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How to Calculate Car Import Taxes, Duties, & Fees in Zimbabwe

Through the years, Zimbabwe has seen an increasing demand for Japanese used cars. Many people find the benefit of getting pre-owned vehicles that are still in good shape and condition. After all, they are more affordable than brand-new cars. If you are planning to import a used vehicle to Zimbabwe, it is essential for you to know the regulations, taxes, duties and fees. This ensures that your transactions will be hassle-free and transparent.

In some African countries, the government imposes age restrictions for importing pre-owned vehicles. However, this is not the case with Zimbabwe. You can purchase a used Mitsubishi Fighter truck from Japan, no matter how old it is. However, you have to pay for certain fees, depending on the age of the vehicle. Several factors affect the costs of taxes, duties, and fees. Sometimes, it can be overwhelming to compute the amount on your own. This is why we recommend seeking the assistance of the experts at

On the other hand, it will also help if you conduct your own research regarding the car import rules and regulations in Zimbabwe. This way, you will have a good estimate of the amount you need to pay. Moreover, you wouldn’t encounter unpleasant surprises along the way. So, if you are planning to purchase a used Mitsubishi Fighter truck from Japan or any other pre-owned vehicle, we recommend reading through this article first.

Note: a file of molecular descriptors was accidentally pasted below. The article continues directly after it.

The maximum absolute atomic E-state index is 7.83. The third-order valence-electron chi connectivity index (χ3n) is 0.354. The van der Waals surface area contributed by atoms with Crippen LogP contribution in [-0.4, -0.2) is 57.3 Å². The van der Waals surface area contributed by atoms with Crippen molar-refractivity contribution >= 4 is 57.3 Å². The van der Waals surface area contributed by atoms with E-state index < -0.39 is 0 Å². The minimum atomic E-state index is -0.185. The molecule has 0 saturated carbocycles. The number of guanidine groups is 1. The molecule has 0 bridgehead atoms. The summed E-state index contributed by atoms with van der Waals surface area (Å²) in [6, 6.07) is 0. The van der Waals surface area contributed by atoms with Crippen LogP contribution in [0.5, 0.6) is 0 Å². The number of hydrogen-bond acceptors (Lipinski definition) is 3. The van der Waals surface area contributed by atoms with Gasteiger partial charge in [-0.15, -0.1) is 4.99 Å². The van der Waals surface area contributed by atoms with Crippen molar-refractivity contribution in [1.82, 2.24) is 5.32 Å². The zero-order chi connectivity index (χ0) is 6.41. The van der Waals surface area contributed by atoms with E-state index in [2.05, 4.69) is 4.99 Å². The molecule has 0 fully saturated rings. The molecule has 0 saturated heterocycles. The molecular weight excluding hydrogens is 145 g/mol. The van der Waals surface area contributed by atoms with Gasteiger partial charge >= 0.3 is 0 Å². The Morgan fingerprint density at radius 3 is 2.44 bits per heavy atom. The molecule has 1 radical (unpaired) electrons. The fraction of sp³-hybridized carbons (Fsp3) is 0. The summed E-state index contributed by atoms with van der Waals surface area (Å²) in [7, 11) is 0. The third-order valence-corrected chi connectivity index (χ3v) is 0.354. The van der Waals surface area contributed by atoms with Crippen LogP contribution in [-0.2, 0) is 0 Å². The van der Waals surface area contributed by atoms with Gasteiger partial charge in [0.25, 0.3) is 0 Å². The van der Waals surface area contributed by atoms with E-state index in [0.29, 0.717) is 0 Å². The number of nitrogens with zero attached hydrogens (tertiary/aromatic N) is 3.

Defining Terms:

FOB (Free on Board) – This is the upfront cost of the imported car before transport, insurance, and inspection fees are added.

CIF (Cost, Insurance, Freight) – This is the FOB amount added to the freight, inspection, and insurance fees.

The cost of duties is calculated based on the CIF of the vehicle and other incidental expenses and charges it incurred from its subsequent transportation to its first point of entry into Zimbabwe.

How to Calculate Car Import Taxes, Duties, and Fees in Zimbabwe

Disclaimer: The figures illustrated in this article do not necessarily represent the actual cost of the vehicle on our listing. Please visit our website to see the accurate prices of the used Japanese cars in our catalog.

Computing the overall cost of the vehicle you wish to import to Zimbabwe can be a daunting task, especially when you do not have all the information you need. As such, we’ve put together this step-by-step guide to help you get a good estimate of the amount you need to pay.

Step 1: Collect the Vehicle’s Information

First of all, you have to go to our online catalog and select a car model and make. Once you’ve chosen a vehicle from our listing, you must take note of the necessary information, including the following:

  • Car brand:
  • Car model:
  • Engine capacity:
  • Registration year:
  • Model code:
  • Fuel type:
  • FOB:

Let’s say you’re looking for a used Mitsubishi Fighter truck from Japan. So, you click a 1999 MT Mitsubishi Fuso Fighter FK629J on our listing. You will be redirected to a page where you can see the specifications of the vehicle. Now, you must write down the details:

  • Car brand: Mitsubishi
  • Car model: Fuso Fighter
  • Engine capacity: 8,200 CC
  • Registration year: 1999/8
  • Model code: FK629J
  • Fuel type: Diesel
  • FOB: 10,440 USD

Step 2: Get the CIF of the Vehicle